If you like fairy tales and folklore and the power of stories, these are the books for you. Following the Ramtop Witches–predominantly the fierce and powerful old witch Granny Weatherwax; her best friend and cheerful matriarch of a minor army of children, grandchildren and great-grandchildren, Nanny Ogg; Magrat Garlick, the somewhat soppy, pathetic and dreaming young(ish) witch (I identify with Magrat like WHOA so when she gets her moments of power–and she gets at least one per book and when she does DAYUM–it’s so, so wonderful); and the fat, powerfully-voiced junior witch Agnes Nitt. They fight mad dukes (Wyrd Sisters has a plot that’s some kind of amazing hybrid between Hamlet and Macbeth), fairy queens, fairy godmothers, and any force of story that tries to force people into what they should be instead of accepting what they are. As well as the power of stories, they also deal with some heavy moral themes (Carpe Jugulum has an amazing conversation between Granny Weatherwax and a somewhat lost priest about the nature of sin that has had a huge formative effect on me) and has a lot of basis in theatre (aside from all the Shakespeare, Maskerade takes place in an opera house in Ankh-Morpork).
Tiffany Aching–The Wee Free Men, A Hat Full of Sky, Wintersmith, I Shall Wear Midnight
Kind of a subset of the Witches books, these books predominantly follow Tiffany Aching, who starts off nine in the first book and ages two years between each subsequent book. They’re YA (but I mean that in a good way I swear) and they were actually my gateway drug to the Discworld. Tiffany is a little girl from the farming country who has read the dictionary from cover to cover and thinks about things too much and in general is a perfect candidate to be a witch, even though when the books begin they’re outlawed where she lives after the Baron’s son disappeared and everyone decided that the strange old lady who lived alone in the forest was to blame. Tiffany isn’t quite buying that old story, though (and every time she talks about this poor old lady it’s fucking heartbreaking), and it’s good that she doesn’t because fairies are coming to her land, and if you think that’s a good thing you are about to learn very differently. However, she has some help in the form of MY VERY FAVOURITE SPECIES ON THE ENTIRE DISCWORLD: the Nac Mac Feegle, the thievin’, drinkin’, fightin’, six-inch-tall blue Pictsies who were thrown out of Fairyland for being Drunk and Disorderly. They’re FLIPPING HILARIOUS.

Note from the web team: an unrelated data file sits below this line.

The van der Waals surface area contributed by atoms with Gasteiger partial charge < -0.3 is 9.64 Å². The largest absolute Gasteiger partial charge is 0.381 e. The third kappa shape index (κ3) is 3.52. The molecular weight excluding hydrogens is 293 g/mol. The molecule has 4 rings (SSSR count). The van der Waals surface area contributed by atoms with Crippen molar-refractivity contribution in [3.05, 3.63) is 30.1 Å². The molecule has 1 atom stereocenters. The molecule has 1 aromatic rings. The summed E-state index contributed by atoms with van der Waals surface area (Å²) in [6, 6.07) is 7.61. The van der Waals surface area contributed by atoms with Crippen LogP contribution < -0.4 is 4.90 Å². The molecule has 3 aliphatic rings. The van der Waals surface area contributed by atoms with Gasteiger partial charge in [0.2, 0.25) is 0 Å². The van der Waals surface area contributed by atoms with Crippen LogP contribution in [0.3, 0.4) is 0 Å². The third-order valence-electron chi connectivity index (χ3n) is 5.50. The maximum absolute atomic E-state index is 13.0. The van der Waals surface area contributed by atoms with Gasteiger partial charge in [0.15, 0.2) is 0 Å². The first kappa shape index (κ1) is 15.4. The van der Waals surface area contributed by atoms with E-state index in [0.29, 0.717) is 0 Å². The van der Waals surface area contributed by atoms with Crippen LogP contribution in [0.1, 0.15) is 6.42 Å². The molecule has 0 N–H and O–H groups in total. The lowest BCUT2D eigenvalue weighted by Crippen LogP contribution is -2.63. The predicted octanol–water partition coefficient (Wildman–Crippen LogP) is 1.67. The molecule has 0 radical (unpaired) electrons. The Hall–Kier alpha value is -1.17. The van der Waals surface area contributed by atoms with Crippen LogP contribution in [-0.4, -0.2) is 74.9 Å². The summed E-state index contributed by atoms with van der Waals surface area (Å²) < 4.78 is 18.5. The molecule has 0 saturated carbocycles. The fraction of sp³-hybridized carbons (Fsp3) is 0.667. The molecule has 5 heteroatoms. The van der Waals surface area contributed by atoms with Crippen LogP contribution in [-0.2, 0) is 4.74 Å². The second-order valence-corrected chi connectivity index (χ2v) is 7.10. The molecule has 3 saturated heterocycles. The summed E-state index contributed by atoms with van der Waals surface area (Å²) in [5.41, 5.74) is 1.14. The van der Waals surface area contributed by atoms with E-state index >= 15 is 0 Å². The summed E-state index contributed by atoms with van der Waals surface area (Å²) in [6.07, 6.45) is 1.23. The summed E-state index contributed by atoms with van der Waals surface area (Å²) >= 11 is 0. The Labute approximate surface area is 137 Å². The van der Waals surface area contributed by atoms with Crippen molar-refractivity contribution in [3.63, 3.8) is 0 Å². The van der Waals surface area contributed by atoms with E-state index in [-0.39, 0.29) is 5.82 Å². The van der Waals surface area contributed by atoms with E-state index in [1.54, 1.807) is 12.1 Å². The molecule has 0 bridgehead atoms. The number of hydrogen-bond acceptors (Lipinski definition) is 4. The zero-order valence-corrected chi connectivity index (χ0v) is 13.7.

I’d say these books are kiiiiinda Discworld Lite? Except A Hat Full of Sky goes some kinda dark places and then I Shall Wear Midnight is DARK AS HELL LIKE WOW I WOULD LET KIDS READ THE FIRST THREE BOOKS BUT MOST DEFINITELY NOT THIS ONE. But they’re all hella good and I think they’re a good first choice of series to go with.
The Wizards–The Colour of Magic, The Light Fantastic, Sourcery, FaustEric, Interesting Times, The Last Continent, The Last Hero, kinda Unseen Academicals
Predominantly following the chronic-failure-of-a-wizard Rincewind, the wizard books are mostly earlier books (The Colour of Magic and The Light Fantastic being the first two Discworld books chronologically, though personally I wouldn’t recommend starting with them–I tried reading The Colour of Magic a few times and couldn’t get into it until I’d read The Wee Free Men and a bunch of others) and are the most about the nature of magic and cover the widest expanse of the Discworld, because Rincewind is extremely good at getting into massive trouble and then running away from it. Rincewind kinda moves out of centre stage in later books in favour of the rest of the colourful faculty of Unseen University in their misadventures. Your favourite character will be the Librarian. The Librarian is everybody’s favourite characters. He’s an orang-utan. There is a reason for this, but nobody cares. He’s an orang-utan and everybody loves him. Ook.